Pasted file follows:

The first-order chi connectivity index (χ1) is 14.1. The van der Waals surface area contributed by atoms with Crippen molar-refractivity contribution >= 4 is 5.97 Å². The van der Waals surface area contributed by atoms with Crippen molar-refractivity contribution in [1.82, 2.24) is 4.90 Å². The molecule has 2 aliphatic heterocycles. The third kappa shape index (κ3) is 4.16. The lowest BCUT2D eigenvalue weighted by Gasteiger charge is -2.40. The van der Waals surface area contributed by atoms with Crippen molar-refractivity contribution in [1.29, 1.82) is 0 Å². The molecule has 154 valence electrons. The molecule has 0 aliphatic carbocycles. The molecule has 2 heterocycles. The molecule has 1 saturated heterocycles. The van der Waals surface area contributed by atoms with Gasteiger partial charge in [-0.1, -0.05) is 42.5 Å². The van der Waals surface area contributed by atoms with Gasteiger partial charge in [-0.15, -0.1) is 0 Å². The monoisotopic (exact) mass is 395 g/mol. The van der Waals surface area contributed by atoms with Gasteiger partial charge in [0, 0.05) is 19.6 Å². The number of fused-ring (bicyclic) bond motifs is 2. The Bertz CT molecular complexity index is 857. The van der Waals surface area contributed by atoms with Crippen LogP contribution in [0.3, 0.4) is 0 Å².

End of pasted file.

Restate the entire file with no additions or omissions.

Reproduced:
The first-order chi connectivity index (χ1) is 14.1. The van der Waals surface area contributed by atoms with Crippen molar-refractivity contribution >= 4 is 5.97 Å². The van der Waals surface area contributed by atoms with Crippen molar-refractivity contribution in [1.82, 2.24) is 4.90 Å². The molecule has 2 aliphatic heterocycles. The third kappa shape index (κ3) is 4.16. The lowest BCUT2D eigenvalue weighted by Gasteiger charge is -2.40. The van der Waals surface area contributed by atoms with Crippen molar-refractivity contribution in [1.29, 1.82) is 0 Å². The molecule has 154 valence electrons. The molecule has 0 aliphatic carbocycles. The molecule has 2 heterocycles. The molecule has 1 saturated heterocycles. The van der Waals surface area contributed by atoms with Gasteiger partial charge in [-0.1, -0.05) is 42.5 Å². The van der Waals surface area contributed by atoms with Gasteiger partial charge in [-0.15, -0.1) is 0 Å². The monoisotopic (exact) mass is 395 g/mol. The van der Waals surface area contributed by atoms with Gasteiger partial charge in [0, 0.05) is 19.6 Å². The number of fused-ring (bicyclic) bond motifs is 2. The Bertz CT molecular complexity index is 857. The van der Waals surface area contributed by atoms with Crippen LogP contribution in [0.3, 0.4) is 0 Å².